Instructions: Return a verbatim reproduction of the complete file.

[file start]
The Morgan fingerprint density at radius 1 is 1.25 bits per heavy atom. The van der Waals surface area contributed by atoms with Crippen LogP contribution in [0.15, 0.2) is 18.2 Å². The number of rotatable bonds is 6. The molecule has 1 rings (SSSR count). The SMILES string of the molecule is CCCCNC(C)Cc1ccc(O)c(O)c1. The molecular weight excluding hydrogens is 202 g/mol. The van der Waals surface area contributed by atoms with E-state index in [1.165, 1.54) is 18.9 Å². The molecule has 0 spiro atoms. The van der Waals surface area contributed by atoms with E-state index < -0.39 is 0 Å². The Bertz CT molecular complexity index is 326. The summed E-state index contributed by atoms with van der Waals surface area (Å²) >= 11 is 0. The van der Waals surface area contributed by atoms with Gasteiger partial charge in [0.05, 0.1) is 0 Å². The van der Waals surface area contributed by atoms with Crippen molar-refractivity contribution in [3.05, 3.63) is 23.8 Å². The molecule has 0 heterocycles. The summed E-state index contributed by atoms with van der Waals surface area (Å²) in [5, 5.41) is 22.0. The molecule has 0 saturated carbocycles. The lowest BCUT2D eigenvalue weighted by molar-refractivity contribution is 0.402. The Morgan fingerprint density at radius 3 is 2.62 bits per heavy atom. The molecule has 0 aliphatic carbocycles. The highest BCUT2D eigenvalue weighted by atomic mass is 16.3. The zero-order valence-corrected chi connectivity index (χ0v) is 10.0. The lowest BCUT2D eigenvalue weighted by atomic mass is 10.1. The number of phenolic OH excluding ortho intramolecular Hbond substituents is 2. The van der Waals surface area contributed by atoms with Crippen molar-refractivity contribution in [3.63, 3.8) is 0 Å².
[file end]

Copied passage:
The Morgan fingerprint density at radius 1 is 1.25 bits per heavy atom. The van der Waals surface area contributed by atoms with Crippen LogP contribution in [0.15, 0.2) is 18.2 Å². The number of rotatable bonds is 6. The molecule has 1 rings (SSSR count). The SMILES string of the molecule is CCCCNC(C)Cc1ccc(O)c(O)c1. The molecular weight excluding hydrogens is 202 g/mol. The van der Waals surface area contributed by atoms with E-state index in [1.165, 1.54) is 18.9 Å². The molecule has 0 spiro atoms. The van der Waals surface area contributed by atoms with E-state index < -0.39 is 0 Å². The Bertz CT molecular complexity index is 326. The summed E-state index contributed by atoms with van der Waals surface area (Å²) >= 11 is 0. The van der Waals surface area contributed by atoms with Gasteiger partial charge in [0.05, 0.1) is 0 Å². The van der Waals surface area contributed by atoms with Crippen molar-refractivity contribution in [3.05, 3.63) is 23.8 Å². The molecule has 0 heterocycles. The summed E-state index contributed by atoms with van der Waals surface area (Å²) in [5, 5.41) is 22.0. The molecule has 0 saturated carbocycles. The lowest BCUT2D eigenvalue weighted by molar-refractivity contribution is 0.402. The Morgan fingerprint density at radius 3 is 2.62 bits per heavy atom. The molecule has 0 aliphatic carbocycles. The highest BCUT2D eigenvalue weighted by atomic mass is 16.3. The zero-order valence-corrected chi connectivity index (χ0v) is 10.0. The lowest BCUT2D eigenvalue weighted by atomic mass is 10.1. The number of phenolic OH excluding ortho intramolecular Hbond substituents is 2. The van der Waals surface area contributed by atoms with Crippen molar-refractivity contribution in [3.63, 3.8) is 0 Å².